What Are Icicles Made Of?
Icicles form through a natural scientific process that requires certain weather conditions. First, you need a source of frozen precipitation, such as snow or ice. If you get a blanket of snow or ice on your roof, there’s a decent chance you could see icicles form soon.
Next, you need a combination of below-freezing temperatures and some sunshine. The sunshine is necessary to melt some of the snow or ice to form small water drips. As the water begins to drip off the edge of a surface, such as a roof, the below-freezing air temperature will cause the drops to freeze again, creating the base of a new icicle.
If the process ended there, icicles might look like small, icy warts along your roofline. As you already know, though, icicles eventually take on a long, thin, cone-like shape. Why does that happen?
As the Sun continues to melt snow or ice on the roof, water continues to drip down the slowly-growing icicle. The thin sheet of water slides down the outside of the icicle and gets colder as it reaches the bottom. At the bottom of the icicle, it refreezes and adds to the length of the icicle.
This occurs because the below-freezing air that surrounds the icicle acts like an insulating blanket. Because heat energy rises, this insulating layer of air is thicker at the top, so the top of the icicle stays warmer. Dripping water thus continues to flow toward the bottom of the icicle, where the insulating layer is thinner and allows the drops of water to freeze again.
This thawing and refreezing cycle repeats as long as weather conditions allow, leading to the familiar icicle shape that features a wider base with a long cone that becomes progressively thinner at the bottom. When the water flow that created the icicle stops, the icicle can still change shape.
When temperatures are below freezing, some ice can change directly into water vapor, creating a smoother surface along the outside of the icicle.
Recently, some scientists have theorized that an icicle’s shape can be described by the same mathematical equation that applies to a similarly-shaped natural feature of many caves: the stalactite. This idea has puzzled many scientists, since the physics of icicle formation is completely different than that of stalactites.
Other scientists believe that icicle formation may be much more complicated than a simple mathematical equation can describe. They believe many other factors, including wind, water impurities, etc., may affect icicle shape.
Why bother studying this at all? Some scientists hope to understand icicle formation better, so that improvements can be made to the design of things such as airplane wings and power lines that can be negatively affected by icicles.
Icicles can form during bright, sunny, but subfreezing weather, when ice or snow melted by sunlight or some other heat source (such as a poorly insulated building), refreezes as it drips off under exposed conditions. Over time continued water runoff will cause the icicle to grow.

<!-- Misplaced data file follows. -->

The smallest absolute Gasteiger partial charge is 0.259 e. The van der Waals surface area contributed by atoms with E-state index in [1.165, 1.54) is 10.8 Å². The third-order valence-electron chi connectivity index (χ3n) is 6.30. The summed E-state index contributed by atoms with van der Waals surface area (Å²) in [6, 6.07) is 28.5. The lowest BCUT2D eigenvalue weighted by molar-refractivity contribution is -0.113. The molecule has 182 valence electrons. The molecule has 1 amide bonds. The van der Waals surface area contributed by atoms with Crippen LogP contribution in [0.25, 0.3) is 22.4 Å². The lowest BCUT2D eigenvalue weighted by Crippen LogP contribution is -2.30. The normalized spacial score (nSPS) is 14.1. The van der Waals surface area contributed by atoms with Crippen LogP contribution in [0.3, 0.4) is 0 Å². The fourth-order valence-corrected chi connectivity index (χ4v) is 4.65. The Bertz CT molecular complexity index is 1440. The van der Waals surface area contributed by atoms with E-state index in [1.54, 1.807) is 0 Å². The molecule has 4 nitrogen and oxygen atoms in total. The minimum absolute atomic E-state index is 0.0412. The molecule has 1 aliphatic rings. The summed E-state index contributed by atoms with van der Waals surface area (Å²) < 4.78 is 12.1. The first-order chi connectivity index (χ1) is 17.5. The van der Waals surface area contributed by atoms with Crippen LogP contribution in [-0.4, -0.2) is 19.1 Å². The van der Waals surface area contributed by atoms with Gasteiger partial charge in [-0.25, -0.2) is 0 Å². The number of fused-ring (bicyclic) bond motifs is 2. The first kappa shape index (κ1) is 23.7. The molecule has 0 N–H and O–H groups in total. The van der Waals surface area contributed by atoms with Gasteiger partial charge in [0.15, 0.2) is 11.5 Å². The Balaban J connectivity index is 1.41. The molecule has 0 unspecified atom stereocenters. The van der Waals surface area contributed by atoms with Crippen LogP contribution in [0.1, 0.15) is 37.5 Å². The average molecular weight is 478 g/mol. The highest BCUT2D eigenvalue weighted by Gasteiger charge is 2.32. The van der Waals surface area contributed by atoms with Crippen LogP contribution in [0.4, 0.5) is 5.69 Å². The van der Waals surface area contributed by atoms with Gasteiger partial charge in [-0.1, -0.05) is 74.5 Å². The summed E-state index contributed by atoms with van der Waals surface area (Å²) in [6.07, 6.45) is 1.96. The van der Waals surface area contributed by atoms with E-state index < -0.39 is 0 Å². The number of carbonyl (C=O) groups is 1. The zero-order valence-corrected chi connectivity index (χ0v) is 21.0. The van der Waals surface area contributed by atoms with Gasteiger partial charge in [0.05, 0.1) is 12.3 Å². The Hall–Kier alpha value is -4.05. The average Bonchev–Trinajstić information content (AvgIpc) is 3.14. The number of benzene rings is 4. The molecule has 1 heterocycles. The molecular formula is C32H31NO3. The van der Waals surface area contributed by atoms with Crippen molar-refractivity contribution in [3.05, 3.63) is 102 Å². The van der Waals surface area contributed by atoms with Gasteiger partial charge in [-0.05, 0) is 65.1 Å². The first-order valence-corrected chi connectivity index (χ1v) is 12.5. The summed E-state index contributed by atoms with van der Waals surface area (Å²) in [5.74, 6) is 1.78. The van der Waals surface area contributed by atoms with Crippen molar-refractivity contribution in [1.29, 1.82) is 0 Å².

Another set of conditions is during ice storms, when rain falling in air slightly below freezing slowly accumulates as numerous small icicles hanging from twigs, leaves, wires, etc. Thirdly, icicles can form where ever water seeps out of or drips off vertical surfaces such as road cuts or cliffs. Under some conditions these can slowly form the “frozen waterfalls” favored by ice climbers.
Richard Armstrong, a senior research scientist at the National Snow and Ice Data Center in Boulder, Colorado, has explained why icicles come in various shapes and sizes. Icicles form on surfaces which might have a smooth and straight, or irregular shape, which in turn influences the shape of an icicle.
Another influence is melting water, which might flow toward the icicle in a straight line or which might flow from several directions. Impurities in the water can lead to ripples on the surface of the icicles.
Icicle physics have been resolved by Lasse Makkonen at the Technical Research Centre of Finland. Icicles elongate by the growth of ice as a tube into the pendant drop. The wall of this ice tube is about 0.1 mm and the width 5 mm. As a result of this growth process, the interior of a growing icicle is liquid water.
The growth of an icicle both in length and in width can be calculated and is a complicated function of air temperature, wind speed, and the water flux into the icicle. The growth rate in length typically varies with time, and can in ideal conditions be more than 1 cm per minute.
Given the right conditions, icicles may also form in caves (in which case they are also known as ice stalactites). They can also form around salty water sinking from sea ice. These so-called brinicles can actually kill sea urchins and starfish, which were observed by BBC film crews near Antarctica.